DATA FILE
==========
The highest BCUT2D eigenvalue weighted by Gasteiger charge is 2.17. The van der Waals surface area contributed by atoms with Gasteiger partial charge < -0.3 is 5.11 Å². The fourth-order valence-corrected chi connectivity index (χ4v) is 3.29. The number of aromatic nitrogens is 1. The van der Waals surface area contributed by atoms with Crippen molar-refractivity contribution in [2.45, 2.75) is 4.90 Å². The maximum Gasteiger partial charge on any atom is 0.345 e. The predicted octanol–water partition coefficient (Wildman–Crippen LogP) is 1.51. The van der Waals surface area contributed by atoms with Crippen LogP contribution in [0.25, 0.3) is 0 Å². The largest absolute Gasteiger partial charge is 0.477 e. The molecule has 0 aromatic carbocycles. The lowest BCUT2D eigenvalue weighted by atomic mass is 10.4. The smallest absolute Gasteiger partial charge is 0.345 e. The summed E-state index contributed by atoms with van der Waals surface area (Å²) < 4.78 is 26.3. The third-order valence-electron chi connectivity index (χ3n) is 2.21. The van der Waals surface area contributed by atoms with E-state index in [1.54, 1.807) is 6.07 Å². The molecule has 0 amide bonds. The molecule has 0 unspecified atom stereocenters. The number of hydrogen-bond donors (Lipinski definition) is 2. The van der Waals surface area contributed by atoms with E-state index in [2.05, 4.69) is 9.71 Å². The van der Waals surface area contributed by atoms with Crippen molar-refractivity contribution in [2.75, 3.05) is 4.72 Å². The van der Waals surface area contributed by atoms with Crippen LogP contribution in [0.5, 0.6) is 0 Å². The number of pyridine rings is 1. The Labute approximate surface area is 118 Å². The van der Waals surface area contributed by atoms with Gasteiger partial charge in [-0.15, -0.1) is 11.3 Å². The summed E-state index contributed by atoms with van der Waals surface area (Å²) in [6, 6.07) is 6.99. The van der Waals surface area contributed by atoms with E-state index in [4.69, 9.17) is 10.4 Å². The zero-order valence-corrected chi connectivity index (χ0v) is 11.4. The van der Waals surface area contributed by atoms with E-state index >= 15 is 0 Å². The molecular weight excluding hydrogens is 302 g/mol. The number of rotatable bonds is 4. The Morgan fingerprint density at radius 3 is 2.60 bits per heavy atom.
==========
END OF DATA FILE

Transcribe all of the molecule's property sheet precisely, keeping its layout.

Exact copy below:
The highest BCUT2D eigenvalue weighted by Gasteiger charge is 2.17. The van der Waals surface area contributed by atoms with Gasteiger partial charge < -0.3 is 5.11 Å². The fourth-order valence-corrected chi connectivity index (χ4v) is 3.29. The number of aromatic nitrogens is 1. The van der Waals surface area contributed by atoms with Crippen molar-refractivity contribution in [2.45, 2.75) is 4.90 Å². The maximum Gasteiger partial charge on any atom is 0.345 e. The predicted octanol–water partition coefficient (Wildman–Crippen LogP) is 1.51. The van der Waals surface area contributed by atoms with Crippen LogP contribution in [0.25, 0.3) is 0 Å². The largest absolute Gasteiger partial charge is 0.477 e. The molecule has 0 aromatic carbocycles. The lowest BCUT2D eigenvalue weighted by atomic mass is 10.4. The smallest absolute Gasteiger partial charge is 0.345 e. The summed E-state index contributed by atoms with van der Waals surface area (Å²) < 4.78 is 26.3. The third-order valence-electron chi connectivity index (χ3n) is 2.21. The van der Waals surface area contributed by atoms with E-state index in [1.54, 1.807) is 6.07 Å². The molecule has 0 amide bonds. The molecule has 0 unspecified atom stereocenters. The number of hydrogen-bond donors (Lipinski definition) is 2. The van der Waals surface area contributed by atoms with E-state index in [2.05, 4.69) is 9.71 Å². The van der Waals surface area contributed by atoms with Crippen molar-refractivity contribution in [2.75, 3.05) is 4.72 Å². The van der Waals surface area contributed by atoms with Crippen LogP contribution in [0.5, 0.6) is 0 Å². The number of pyridine rings is 1. The Labute approximate surface area is 118 Å². The van der Waals surface area contributed by atoms with Gasteiger partial charge in [-0.15, -0.1) is 11.3 Å². The summed E-state index contributed by atoms with van der Waals surface area (Å²) in [6, 6.07) is 6.99. The van der Waals surface area contributed by atoms with E-state index in [4.69, 9.17) is 10.4 Å². The zero-order valence-corrected chi connectivity index (χ0v) is 11.4. The van der Waals surface area contributed by atoms with E-state index >= 15 is 0 Å². The molecular weight excluding hydrogens is 302 g/mol. The number of rotatable bonds is 4. The Morgan fingerprint density at radius 3 is 2.60 bits per heavy atom.